End of the World
It’s your last chance this afternoon to catch one of the best programmes on Radio Four, guaranteed to come up each week with something a bit different: an unusual voice or opinion or insight. For the last couple of years it’s been infuriatingly easy to miss, broadcast at 5.30 on a Saturday afternoon when you’re either too exhausted by a week’s worth of chores to listen to anything other than Mantovani (or Monteverdi, depending on your taste) or too busy revving up for a night out to pay attention to something so densely packed with information. But in its nineyear run A World in Your Ear has always given its listeners an unusual opportunity to find out what’s going on in the world beyond Portland Place and the White City not via BBC reporters (as in Crossing Continents and From Our Own Correspondent or on the World Service) but by tuning into radio stations around the globe. In the last couple of weeks alone we’ve heard from stations in Buenos Aires, Azerbaijan, Istanbul, Prague, Warsaw, the Vatican, Iowa and Minnesota, as well as all the usual suspects, ABC in Australia, CBC in Canada and Radio New Zealand.
The title comes from an advertising jingle once used by the BBC’s World Service, but this programme offers something different. Although what you hear has been selected and edited by a team of BBC producers (led by Rosie Goldsmith and Lucy Ash), the reports all come directly from the foreign stations, with their different perspectives and prejudices. Good Morning Afghanistan, for instance, which broadcasts in Pashtu and Dari, gave its avid band of listeners in Kabul an unexpectedly frank account of the capture and killing of the Taleban leader, Mullah Dadullah, by US-led forces. ‘We have his body. You can see the evidence.’ Well, not quite. We were given an English translation of how the reporter, speaking in Pashtu, had described Dadullah to his listeners. He was, he said, ‘a wild butcher murderer’ who ‘slit the throats of Muslims’. Somehow I suspect it was a lot more vivid in Pashtu.
From Baghdad, we heard from Ahmed Rikabi, the founding director of Radio Dijla, set up in April 2004 to broadcast to Sunnis and Shiites, Muslims and Christians and Jews, and famous for its cross-community call-in programmes which began in vitriol and mud-slinging but which are now beginning to reflect some kind of unified response to what is happening in Iraq. He described in graphic detail how he and his staff had fought off al-Qa’eda — eight or nine journalists against 80 or more terrorists — until at last, after an hour of gun-togun fighting, ‘serious assistance’ in the form of several Humvees arrived. By then the station had been destroyed, although amazingly none of the journalists was killed (two security guards died in the initial onslaught).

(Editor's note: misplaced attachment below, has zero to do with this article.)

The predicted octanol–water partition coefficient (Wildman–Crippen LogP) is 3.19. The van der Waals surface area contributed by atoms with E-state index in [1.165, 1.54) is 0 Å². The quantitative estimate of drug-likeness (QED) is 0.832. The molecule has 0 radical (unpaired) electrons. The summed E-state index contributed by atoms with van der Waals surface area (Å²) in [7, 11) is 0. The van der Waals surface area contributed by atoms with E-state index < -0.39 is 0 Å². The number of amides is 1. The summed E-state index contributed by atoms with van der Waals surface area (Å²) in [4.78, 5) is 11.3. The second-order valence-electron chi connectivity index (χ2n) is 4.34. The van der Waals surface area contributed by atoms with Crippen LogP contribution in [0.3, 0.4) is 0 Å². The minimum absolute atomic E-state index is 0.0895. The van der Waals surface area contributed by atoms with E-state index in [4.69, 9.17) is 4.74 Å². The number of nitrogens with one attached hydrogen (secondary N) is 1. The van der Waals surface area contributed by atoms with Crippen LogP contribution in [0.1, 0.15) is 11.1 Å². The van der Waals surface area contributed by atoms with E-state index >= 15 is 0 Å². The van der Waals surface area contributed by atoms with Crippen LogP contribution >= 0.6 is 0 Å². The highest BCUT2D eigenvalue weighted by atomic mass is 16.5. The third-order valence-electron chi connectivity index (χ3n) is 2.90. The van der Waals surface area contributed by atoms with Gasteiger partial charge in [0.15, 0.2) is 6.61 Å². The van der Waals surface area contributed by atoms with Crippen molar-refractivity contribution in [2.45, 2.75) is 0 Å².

‘It was the kind of courage you’d only see in a Hollywood movie,’ said Rikabi. An odd view, I would have thought, from a non-American, and especially from someone living in such a violent place as Baghdad where it takes courage even to cross the street in daylight, let alone after dark.
Next minute we were tuned into WBUR Boston where Colin Powell’s former chiefof-staff was beginning to realise that he had been lied to by the CIA when he was preparing his boss’s presentation to the UN in February 2003. His discoveries since leaving office have ‘opened my eyes to the nature of this administration’, he admitted to the station’s listeners. An easy thing, perhaps, for a former official to say; not so easy while still in his job. But somehow hearing it straight, no frills, no spin, was spine-tingling.
The demise of A World in Your Ear has come without fanfare or explanation from Radio Four, and provokes the nagging suspicion that it might be down to cost-cutting. Such programmes are very labourintensive, requiring hours of research to find 30 minutes of truly worthwhile programmes amid the welter of stations now on air (in Istanbul, for example, there are at least 200, and this is not counting all the pirates). But that’s precisely what makes it such a valuable part of the weekly schedule. I’m sure it can be argued that home computers with their RealPlayer and Listen Again software mean that you can now listen to any number of stations from around the world, at any time of day, whenever you choose, via your laptop (not that easy when trying to get to sleep at three in the morning). But how do you find out what’s worth tuning into? And where else could you happen upon a French version of Paul Merton making fun of Nicolas Sarkozy?